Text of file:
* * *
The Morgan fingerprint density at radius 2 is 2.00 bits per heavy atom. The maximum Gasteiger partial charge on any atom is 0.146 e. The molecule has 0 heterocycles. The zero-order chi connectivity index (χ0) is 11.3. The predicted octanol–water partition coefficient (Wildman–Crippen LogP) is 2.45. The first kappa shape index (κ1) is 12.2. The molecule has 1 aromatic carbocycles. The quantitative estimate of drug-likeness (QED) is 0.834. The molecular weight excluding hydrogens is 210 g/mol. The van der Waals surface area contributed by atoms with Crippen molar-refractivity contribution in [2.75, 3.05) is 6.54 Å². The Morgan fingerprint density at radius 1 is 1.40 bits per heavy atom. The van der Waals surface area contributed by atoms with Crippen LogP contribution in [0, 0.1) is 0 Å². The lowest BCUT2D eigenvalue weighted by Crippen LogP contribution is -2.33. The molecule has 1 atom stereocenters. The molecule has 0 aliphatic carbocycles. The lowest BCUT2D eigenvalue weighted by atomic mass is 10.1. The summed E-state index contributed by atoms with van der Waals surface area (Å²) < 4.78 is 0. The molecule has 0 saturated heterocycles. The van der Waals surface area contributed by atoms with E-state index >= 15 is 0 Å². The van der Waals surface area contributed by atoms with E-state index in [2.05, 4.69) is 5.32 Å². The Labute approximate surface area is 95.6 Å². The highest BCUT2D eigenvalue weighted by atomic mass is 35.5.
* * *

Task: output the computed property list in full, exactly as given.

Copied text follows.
The Morgan fingerprint density at radius 2 is 2.00 bits per heavy atom. The maximum Gasteiger partial charge on any atom is 0.146 e. The molecule has 0 heterocycles. The zero-order chi connectivity index (χ0) is 11.3. The predicted octanol–water partition coefficient (Wildman–Crippen LogP) is 2.45. The first kappa shape index (κ1) is 12.2. The molecule has 1 aromatic carbocycles. The quantitative estimate of drug-likeness (QED) is 0.834. The molecular weight excluding hydrogens is 210 g/mol. The van der Waals surface area contributed by atoms with Crippen molar-refractivity contribution in [2.75, 3.05) is 6.54 Å². The Morgan fingerprint density at radius 1 is 1.40 bits per heavy atom. The van der Waals surface area contributed by atoms with Crippen LogP contribution in [0, 0.1) is 0 Å². The lowest BCUT2D eigenvalue weighted by Crippen LogP contribution is -2.33. The molecule has 1 atom stereocenters. The molecule has 0 aliphatic carbocycles. The lowest BCUT2D eigenvalue weighted by atomic mass is 10.1. The summed E-state index contributed by atoms with van der Waals surface area (Å²) < 4.78 is 0. The molecule has 0 saturated heterocycles. The van der Waals surface area contributed by atoms with E-state index >= 15 is 0 Å². The van der Waals surface area contributed by atoms with E-state index in [2.05, 4.69) is 5.32 Å². The Labute approximate surface area is 95.6 Å². The highest BCUT2D eigenvalue weighted by atomic mass is 35.5.